Buyers turn to auctions to beat stamp duty deadline

Ahead of the stamp duty holiday deadline of 30 June, there has been a sharp rise in the number of buyers acquiring properties under the hammer in recent weeks, according to iamsold.

The company reports that 4,957 bids were placed last month, with buyers keen to benefit from the Modern Method of Auction’s (MMoA) fixed timescale.

Around 22,000 bids were placed though iamsold between January and the end of May, which is up by 205% compared with the same period last year and 146% up on the corresponding period in 2019.

Aside from an active market in the run-up to the stamp duty deadline, Jamie Cooke, managing director at iamsold, is hoping that the increases also indicates a growing appetite for auction properties and this method of sale.

The upward shift in competitive bidding is also driving up sales, with iamsold having sold 2,159 properties so far this year raising £345m in capital value for sellers.

Cooke said: “We’re extremely encouraged by buyer interest in properties, and it indicates that there’s a voracity in the auction market that hasn’t yet been seen. The demand for homes isn’t slowing down, however, the number of properties available by private treaty is.

Jamie Cooke

“Much like the rest of the market, our average sale price is increasing in line with this demand, however, we’re not expecting the slump that some are predicting once the stamp duty holiday comes to an end. Our data shows us that buyers are actively seeking alternatives that not only could offer them a good investment, but a digital-buying process that is similar to those that they are familiar with in their everyday lives.

“We’re in the middle of a perfect storm as we have a greater range and number of properties now available for auction, appealing to more buyers to meet the demand that is not being met by the wider housing market. The expectations of consumers align perfectly with the benefits that the Modern Method of Auction is able to offer – speed, security, transparency, and an accessible bidding process that drives results.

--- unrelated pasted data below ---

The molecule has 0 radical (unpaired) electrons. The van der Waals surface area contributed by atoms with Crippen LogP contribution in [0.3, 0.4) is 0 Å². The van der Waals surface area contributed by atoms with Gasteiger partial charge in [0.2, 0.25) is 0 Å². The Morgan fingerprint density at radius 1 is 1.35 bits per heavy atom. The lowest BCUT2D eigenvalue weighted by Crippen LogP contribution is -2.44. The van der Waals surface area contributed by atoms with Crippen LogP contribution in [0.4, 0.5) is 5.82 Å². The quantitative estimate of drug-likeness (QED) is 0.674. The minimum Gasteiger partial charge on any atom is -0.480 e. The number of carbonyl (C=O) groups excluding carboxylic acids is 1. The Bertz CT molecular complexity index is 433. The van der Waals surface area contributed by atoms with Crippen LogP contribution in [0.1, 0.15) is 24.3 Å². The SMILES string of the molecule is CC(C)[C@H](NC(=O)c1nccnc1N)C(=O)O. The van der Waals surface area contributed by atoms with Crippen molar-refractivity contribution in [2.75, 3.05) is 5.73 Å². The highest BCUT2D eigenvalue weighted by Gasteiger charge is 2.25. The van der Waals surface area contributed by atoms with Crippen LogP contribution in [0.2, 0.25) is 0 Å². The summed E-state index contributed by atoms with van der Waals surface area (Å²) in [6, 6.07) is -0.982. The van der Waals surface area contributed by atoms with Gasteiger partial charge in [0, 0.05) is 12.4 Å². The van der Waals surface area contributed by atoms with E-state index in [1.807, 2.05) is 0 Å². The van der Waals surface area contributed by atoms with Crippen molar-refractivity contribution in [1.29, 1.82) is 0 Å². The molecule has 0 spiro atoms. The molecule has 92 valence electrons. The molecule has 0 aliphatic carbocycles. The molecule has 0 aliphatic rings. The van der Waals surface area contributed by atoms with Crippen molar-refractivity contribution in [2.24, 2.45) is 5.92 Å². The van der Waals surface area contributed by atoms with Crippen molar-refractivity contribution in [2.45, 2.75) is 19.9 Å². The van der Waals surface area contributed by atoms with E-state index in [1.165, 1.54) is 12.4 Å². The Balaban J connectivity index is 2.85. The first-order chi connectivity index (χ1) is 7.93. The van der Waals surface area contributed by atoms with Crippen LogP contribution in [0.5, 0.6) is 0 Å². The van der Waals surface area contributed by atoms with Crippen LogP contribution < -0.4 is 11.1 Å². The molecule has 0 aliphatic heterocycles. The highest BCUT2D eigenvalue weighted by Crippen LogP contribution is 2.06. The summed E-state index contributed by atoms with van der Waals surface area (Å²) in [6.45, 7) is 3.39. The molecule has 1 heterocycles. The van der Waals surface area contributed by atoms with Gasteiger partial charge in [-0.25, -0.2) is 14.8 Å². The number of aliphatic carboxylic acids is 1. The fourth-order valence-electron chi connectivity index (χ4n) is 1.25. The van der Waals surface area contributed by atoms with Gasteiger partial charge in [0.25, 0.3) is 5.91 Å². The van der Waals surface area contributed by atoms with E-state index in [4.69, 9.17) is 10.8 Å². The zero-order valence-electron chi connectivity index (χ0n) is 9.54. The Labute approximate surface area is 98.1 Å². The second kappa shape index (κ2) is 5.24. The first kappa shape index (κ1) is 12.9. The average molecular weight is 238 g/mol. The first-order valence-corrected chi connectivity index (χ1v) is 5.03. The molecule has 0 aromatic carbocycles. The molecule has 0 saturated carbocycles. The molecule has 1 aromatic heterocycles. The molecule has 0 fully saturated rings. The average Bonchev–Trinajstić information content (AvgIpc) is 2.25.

“It’s a great time for estate agents to consider adding auction to their portfolio of services as a way to win new instructions and provide their clients with much needed choice.”


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  1. Hillofwad71

    Certainly turned in a decent profit of £2.7m in the latest accounts for a period impacted by COVID ,so a very  well done to that

    and have assembled a decent roster of estate agents .


    Delaying completion from 1 to 2 months , granted is attractive  for many as it gives an extra month to sort the completion monies out

    but still many buyers who could possibly offer for a property  more need to sell a house first taking  out quite a chunk of demand


    According to the latest accounts (Oct 2019 /2020) approximately 59% of the properties instructed were sold which means 41% didn’t by this method .


    Although it is offered on a no sale no fee basis that is  quite a lot of disappointed  vendors .


    Today you have currently 1,353 instructions which include those with the  words Pre Auction marketing  but bids already received on some of those


    Appreciate all the action takes place at the business end of the races but less than 180 of those currently have  bids  despite “sharp rise in buyers”

    Is iit expected that 59% success rate will improve this financial year ?

    1. elibh35

      IAmSold partner agents are paid hush money to play along with this utter nonsense of Modern Method of auction. If  they sell a property on open market they get 1%fee here they get 2.5% which is half iamsolds fee. 
      IAmSold go on about there “best practice guide” the partner agent are either not aware of it or don’t keep to it. 
      MMOA does no good for anyone 
      If anything brings prices done becuase of the enormous fees paid above purchase prices.